What a difference a year makes

What wonderful Christmas weather we have had this year. I know I said it before, but it bears further repetition. Everyone could travel; everyone could go out; everyone could walk or drive wherever they wanted to. It was just marvellous, thank God, and eased the load for so many.

This time last year Athlone was in the midst of a flooding crisis, and all of the people who lived in or near the Shannon were daily watching its rise with fear. This year surely made a wonderful contrast for them.

I believe that the work of Deputies Sean Canny and Kevin ‘Boxer’ Moran in the Office of Public Works will ensure that we will never again have the floods we have had in the past. Of course, we will have some floods, as that is the way of great rivers, but there will not be the personal privation and hardship suffered by so many, thanks to the works which are now being carried out, including the cleaning and dredging of the River Shannon.

Looking back on Christmas, it struck me that it was great to have both Christmas Day and New Year’s Day fall on a Sunday because it meant that the following week was like a normal week except, of course, for the two bank holidays, St Stephen’s Day and January 2. If we could have it every year on a Sunday it would be a great advancement but, of course, that is not the way the calendar works.

Did you watch a lot of TV over Christmas? I know I did, and TG4 proved to me to be an excellent TV station during the holiday period, with good drama, films, and music. On all of the stations, I saw a lot of good western films and also good films on the Second World War. Isn’t it amazing in those films how the good guy comes out the best and the bad guy loses out? You would hope that life could turn out like that, but it is not always so.

Looking over all of the programmes I saw through the Christmas season, the one that really appealed to my imagination was a drama on BBC 1 called To Walk Invisible. It was about the Brontë family, sisters Charlotte, Emily, and Anne, and it was the most marvellous documentary I have ever seen about their lives.

They were marvellous literary women living in rural England at a time when women had very little outlet, and yet they wrote poems, books, and made themselves well known. It made for wonderful viewing and I was so happy to have come across it by good luck in perusing the programmes through the RTÉ Guide. As the programme was so good, I am sure it will be shown again, so watch out for it if you can.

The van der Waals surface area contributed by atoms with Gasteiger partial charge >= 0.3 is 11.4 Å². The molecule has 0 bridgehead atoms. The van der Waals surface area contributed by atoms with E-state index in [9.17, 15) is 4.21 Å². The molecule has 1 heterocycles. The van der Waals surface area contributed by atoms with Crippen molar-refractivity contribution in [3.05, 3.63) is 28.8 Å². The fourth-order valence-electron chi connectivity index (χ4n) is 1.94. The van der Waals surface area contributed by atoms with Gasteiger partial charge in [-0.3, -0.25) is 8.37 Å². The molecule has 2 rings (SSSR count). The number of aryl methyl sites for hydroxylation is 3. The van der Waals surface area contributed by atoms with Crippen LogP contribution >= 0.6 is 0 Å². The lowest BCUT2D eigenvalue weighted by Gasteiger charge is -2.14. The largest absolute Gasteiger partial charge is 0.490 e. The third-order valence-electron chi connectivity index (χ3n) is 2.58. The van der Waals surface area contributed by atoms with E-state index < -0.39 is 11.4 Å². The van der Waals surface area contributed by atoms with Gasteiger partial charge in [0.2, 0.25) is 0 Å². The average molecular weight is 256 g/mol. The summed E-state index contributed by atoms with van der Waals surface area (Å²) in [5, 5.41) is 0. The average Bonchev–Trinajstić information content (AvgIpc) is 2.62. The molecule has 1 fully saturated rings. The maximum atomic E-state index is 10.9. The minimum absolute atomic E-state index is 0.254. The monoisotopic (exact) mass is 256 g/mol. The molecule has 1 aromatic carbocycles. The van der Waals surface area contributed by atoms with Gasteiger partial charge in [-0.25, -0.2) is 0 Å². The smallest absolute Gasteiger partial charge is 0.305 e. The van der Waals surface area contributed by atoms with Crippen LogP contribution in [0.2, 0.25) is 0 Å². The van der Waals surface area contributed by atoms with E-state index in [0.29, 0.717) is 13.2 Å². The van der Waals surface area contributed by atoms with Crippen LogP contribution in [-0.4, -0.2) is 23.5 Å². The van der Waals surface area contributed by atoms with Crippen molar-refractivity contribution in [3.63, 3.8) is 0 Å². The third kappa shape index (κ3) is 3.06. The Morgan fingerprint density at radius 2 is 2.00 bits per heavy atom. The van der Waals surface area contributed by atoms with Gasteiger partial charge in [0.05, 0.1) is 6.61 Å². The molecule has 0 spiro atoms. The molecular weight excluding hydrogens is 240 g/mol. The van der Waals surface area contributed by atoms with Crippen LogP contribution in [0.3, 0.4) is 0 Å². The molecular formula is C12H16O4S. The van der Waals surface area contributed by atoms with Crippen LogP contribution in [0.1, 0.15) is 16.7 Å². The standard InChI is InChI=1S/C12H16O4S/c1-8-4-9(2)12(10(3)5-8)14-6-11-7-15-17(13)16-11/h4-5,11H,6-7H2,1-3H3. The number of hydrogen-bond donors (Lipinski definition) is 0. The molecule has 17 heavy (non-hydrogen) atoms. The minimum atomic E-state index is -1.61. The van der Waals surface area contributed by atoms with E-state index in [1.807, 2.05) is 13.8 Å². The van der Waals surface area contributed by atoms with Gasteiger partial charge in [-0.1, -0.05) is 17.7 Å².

We had a great innovation in Athlone. From the White Gates on the Ballymahon Road back up to the Garrycastle Bridge on the old Mullingar railroad, the new cycle and walkway was opened. During the Christmas period it was thronged with families with young children on their new trikes and bikes and scooters. It is a marvellous success and well done to all the elected representatives in the area and, of course, to the officials as well in the County Council.

My visitors from Dublin walked it one day and came back with rosy cheeks and full of praise for the wonderful amenity it is.

I thought of the men who built that railway more than 150 years ago, and how little they would have envisaged the productive use that is now being made of what had become a defunct railway line.

I know there were many deaths both leading up to Christmas and over the Christmas period, but I have to mention one. The death of writer and poet Anthony Cronin.

I knew Anthony when he was the Cultural Advisor to the then Taoiseach, Charlie Haughey, and he was a truly lovely, affable man. I remember, so vividly, a very vigorous conversation I had with him. We were both invited to a photographic event in Trinity College at which, in the conversation afterwards, he told me that he had visited Clonmacnoise by water from Athlone the previous summer.

He was full of praise for Clonmacnoise, and had been before, but this was the first time that he had approached it by boat on the River Shannon and he was quite confident that that was the way the monks had come long ago. He described vividly rounding the bend in the Shannon and saw the sloping hills of Clonmacnoise. I have done that journey myself on a few occasions and fully agreed with him. May his good soul rest in peace.

I was sorry to hear of Minister Dennis Naughten’s accident while cycling in the last few days. I hope he recovers fully and we all wish him well. He is one of the best and most hard-working Ministers in the present Government, and we in Athlone always feel a sense of ownership about Dennis.

Now, have you all been making myriads of new year’s resolutions? I remember writing this column 12 months ago when I told you all that I do not make new year resolutions, and I repeat that again this year as we start 2017.

I do not make them because I know I will not keep them. However, I have in my mind and heart decided that I will try to be a better person - try to be kinder and nicer to everyone I meet. Worthwhile thoughts like that have come in and out of my mind, but I remain firmly of the resolution that my only new year’s resolution will be not to make one which will inevitably be broken shortly afterwards.

I was telling this to all of my grandchildren during the holidays and, by and large, they agreed with me. Of course, that was just because they were with grandma and, I suppose, did not want to go against her!

Anyway, that is my thought, but I wish all of you peace and goodwill during 2017. We will have many more conversations together as the year advances.

That’s all for now. Talk with you all next week.

Go safely.

Slán go Fóill,

Mary O’Rourke

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